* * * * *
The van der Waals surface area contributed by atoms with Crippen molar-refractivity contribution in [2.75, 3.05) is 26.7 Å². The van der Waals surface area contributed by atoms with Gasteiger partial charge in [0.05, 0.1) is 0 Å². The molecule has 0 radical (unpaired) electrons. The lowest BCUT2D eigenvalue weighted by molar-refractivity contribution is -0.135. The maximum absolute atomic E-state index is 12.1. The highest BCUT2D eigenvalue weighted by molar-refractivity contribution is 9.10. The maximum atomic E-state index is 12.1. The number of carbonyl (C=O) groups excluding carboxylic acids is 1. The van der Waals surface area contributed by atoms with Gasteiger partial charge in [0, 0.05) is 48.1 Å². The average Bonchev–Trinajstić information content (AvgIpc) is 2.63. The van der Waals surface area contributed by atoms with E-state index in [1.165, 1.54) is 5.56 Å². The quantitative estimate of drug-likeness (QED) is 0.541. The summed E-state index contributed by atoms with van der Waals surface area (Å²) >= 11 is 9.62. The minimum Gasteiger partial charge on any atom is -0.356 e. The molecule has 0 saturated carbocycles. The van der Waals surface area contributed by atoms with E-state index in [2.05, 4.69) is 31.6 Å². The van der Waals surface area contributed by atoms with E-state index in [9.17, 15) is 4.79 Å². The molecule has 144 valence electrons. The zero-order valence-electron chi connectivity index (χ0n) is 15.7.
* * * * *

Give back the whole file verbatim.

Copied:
The van der Waals surface area contributed by atoms with Crippen molar-refractivity contribution in [2.75, 3.05) is 26.7 Å². The van der Waals surface area contributed by atoms with Gasteiger partial charge in [0.05, 0.1) is 0 Å². The molecule has 0 radical (unpaired) electrons. The lowest BCUT2D eigenvalue weighted by molar-refractivity contribution is -0.135. The maximum absolute atomic E-state index is 12.1. The highest BCUT2D eigenvalue weighted by molar-refractivity contribution is 9.10. The maximum atomic E-state index is 12.1. The number of carbonyl (C=O) groups excluding carboxylic acids is 1. The van der Waals surface area contributed by atoms with Gasteiger partial charge in [0, 0.05) is 48.1 Å². The average Bonchev–Trinajstić information content (AvgIpc) is 2.63. The van der Waals surface area contributed by atoms with E-state index in [1.165, 1.54) is 5.56 Å². The quantitative estimate of drug-likeness (QED) is 0.541. The summed E-state index contributed by atoms with van der Waals surface area (Å²) >= 11 is 9.62. The minimum Gasteiger partial charge on any atom is -0.356 e. The molecule has 0 saturated carbocycles. The van der Waals surface area contributed by atoms with E-state index in [2.05, 4.69) is 31.6 Å². The van der Waals surface area contributed by atoms with E-state index in [9.17, 15) is 4.79 Å². The molecule has 144 valence electrons. The zero-order valence-electron chi connectivity index (χ0n) is 15.7.